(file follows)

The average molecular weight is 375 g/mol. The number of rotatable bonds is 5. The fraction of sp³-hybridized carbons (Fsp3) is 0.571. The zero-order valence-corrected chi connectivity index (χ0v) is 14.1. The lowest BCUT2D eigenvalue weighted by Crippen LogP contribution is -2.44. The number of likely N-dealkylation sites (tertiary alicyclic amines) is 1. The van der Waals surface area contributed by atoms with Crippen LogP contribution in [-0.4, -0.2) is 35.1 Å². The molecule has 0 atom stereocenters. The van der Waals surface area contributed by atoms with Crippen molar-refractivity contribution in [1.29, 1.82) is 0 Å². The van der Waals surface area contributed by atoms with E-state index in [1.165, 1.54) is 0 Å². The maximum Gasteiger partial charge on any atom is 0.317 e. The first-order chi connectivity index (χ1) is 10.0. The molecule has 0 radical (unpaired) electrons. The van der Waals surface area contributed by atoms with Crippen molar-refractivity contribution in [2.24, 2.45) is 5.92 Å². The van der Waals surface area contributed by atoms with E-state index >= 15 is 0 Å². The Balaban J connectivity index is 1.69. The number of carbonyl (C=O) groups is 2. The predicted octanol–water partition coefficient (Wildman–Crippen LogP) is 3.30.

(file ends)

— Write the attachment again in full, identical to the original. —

The average molecular weight is 375 g/mol. The number of rotatable bonds is 5. The fraction of sp³-hybridized carbons (Fsp3) is 0.571. The zero-order valence-corrected chi connectivity index (χ0v) is 14.1. The lowest BCUT2D eigenvalue weighted by Crippen LogP contribution is -2.44. The number of likely N-dealkylation sites (tertiary alicyclic amines) is 1. The van der Waals surface area contributed by atoms with Crippen LogP contribution in [-0.4, -0.2) is 35.1 Å². The molecule has 0 atom stereocenters. The van der Waals surface area contributed by atoms with Crippen molar-refractivity contribution in [1.29, 1.82) is 0 Å². The van der Waals surface area contributed by atoms with E-state index in [1.165, 1.54) is 0 Å². The maximum Gasteiger partial charge on any atom is 0.317 e. The first-order chi connectivity index (χ1) is 10.0. The molecule has 0 radical (unpaired) electrons. The van der Waals surface area contributed by atoms with Crippen molar-refractivity contribution in [2.24, 2.45) is 5.92 Å². The van der Waals surface area contributed by atoms with E-state index >= 15 is 0 Å². The Balaban J connectivity index is 1.69. The number of carbonyl (C=O) groups is 2. The predicted octanol–water partition coefficient (Wildman–Crippen LogP) is 3.30.